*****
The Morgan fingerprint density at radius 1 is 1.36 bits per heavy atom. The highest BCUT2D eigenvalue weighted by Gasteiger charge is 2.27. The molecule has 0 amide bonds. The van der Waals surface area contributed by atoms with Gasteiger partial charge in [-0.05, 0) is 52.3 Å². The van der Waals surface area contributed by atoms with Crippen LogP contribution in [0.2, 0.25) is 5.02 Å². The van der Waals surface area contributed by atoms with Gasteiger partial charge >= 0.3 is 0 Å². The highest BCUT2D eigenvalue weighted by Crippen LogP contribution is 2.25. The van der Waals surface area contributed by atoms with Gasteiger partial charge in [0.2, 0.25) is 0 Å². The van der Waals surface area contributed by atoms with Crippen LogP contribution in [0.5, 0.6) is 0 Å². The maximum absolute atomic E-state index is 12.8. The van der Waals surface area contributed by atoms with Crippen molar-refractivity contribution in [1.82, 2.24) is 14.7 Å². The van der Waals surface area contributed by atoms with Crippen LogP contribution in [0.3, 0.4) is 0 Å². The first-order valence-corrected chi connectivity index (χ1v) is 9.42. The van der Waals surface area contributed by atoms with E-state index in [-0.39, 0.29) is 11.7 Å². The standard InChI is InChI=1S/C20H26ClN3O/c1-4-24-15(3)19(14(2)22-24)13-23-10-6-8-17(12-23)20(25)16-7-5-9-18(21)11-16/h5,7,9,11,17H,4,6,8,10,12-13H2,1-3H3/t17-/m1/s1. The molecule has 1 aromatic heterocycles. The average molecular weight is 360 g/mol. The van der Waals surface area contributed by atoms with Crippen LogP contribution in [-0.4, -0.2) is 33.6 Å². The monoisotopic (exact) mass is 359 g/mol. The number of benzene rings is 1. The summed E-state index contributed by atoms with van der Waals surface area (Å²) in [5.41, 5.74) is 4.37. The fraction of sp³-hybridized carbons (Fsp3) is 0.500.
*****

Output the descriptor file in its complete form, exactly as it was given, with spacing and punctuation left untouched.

The Morgan fingerprint density at radius 1 is 1.36 bits per heavy atom. The highest BCUT2D eigenvalue weighted by Gasteiger charge is 2.27. The molecule has 0 amide bonds. The van der Waals surface area contributed by atoms with Gasteiger partial charge in [-0.05, 0) is 52.3 Å². The van der Waals surface area contributed by atoms with Crippen LogP contribution in [0.2, 0.25) is 5.02 Å². The van der Waals surface area contributed by atoms with Gasteiger partial charge >= 0.3 is 0 Å². The highest BCUT2D eigenvalue weighted by Crippen LogP contribution is 2.25. The van der Waals surface area contributed by atoms with Gasteiger partial charge in [0.2, 0.25) is 0 Å². The van der Waals surface area contributed by atoms with Crippen LogP contribution in [0.5, 0.6) is 0 Å². The maximum absolute atomic E-state index is 12.8. The van der Waals surface area contributed by atoms with Crippen molar-refractivity contribution in [1.82, 2.24) is 14.7 Å². The van der Waals surface area contributed by atoms with Crippen LogP contribution in [0.3, 0.4) is 0 Å². The first-order valence-corrected chi connectivity index (χ1v) is 9.42. The van der Waals surface area contributed by atoms with E-state index in [-0.39, 0.29) is 11.7 Å². The standard InChI is InChI=1S/C20H26ClN3O/c1-4-24-15(3)19(14(2)22-24)13-23-10-6-8-17(12-23)20(25)16-7-5-9-18(21)11-16/h5,7,9,11,17H,4,6,8,10,12-13H2,1-3H3/t17-/m1/s1. The molecule has 1 aromatic heterocycles. The average molecular weight is 360 g/mol. The van der Waals surface area contributed by atoms with Crippen LogP contribution in [-0.4, -0.2) is 33.6 Å². The monoisotopic (exact) mass is 359 g/mol. The number of benzene rings is 1. The summed E-state index contributed by atoms with van der Waals surface area (Å²) in [5.41, 5.74) is 4.37. The fraction of sp³-hybridized carbons (Fsp3) is 0.500.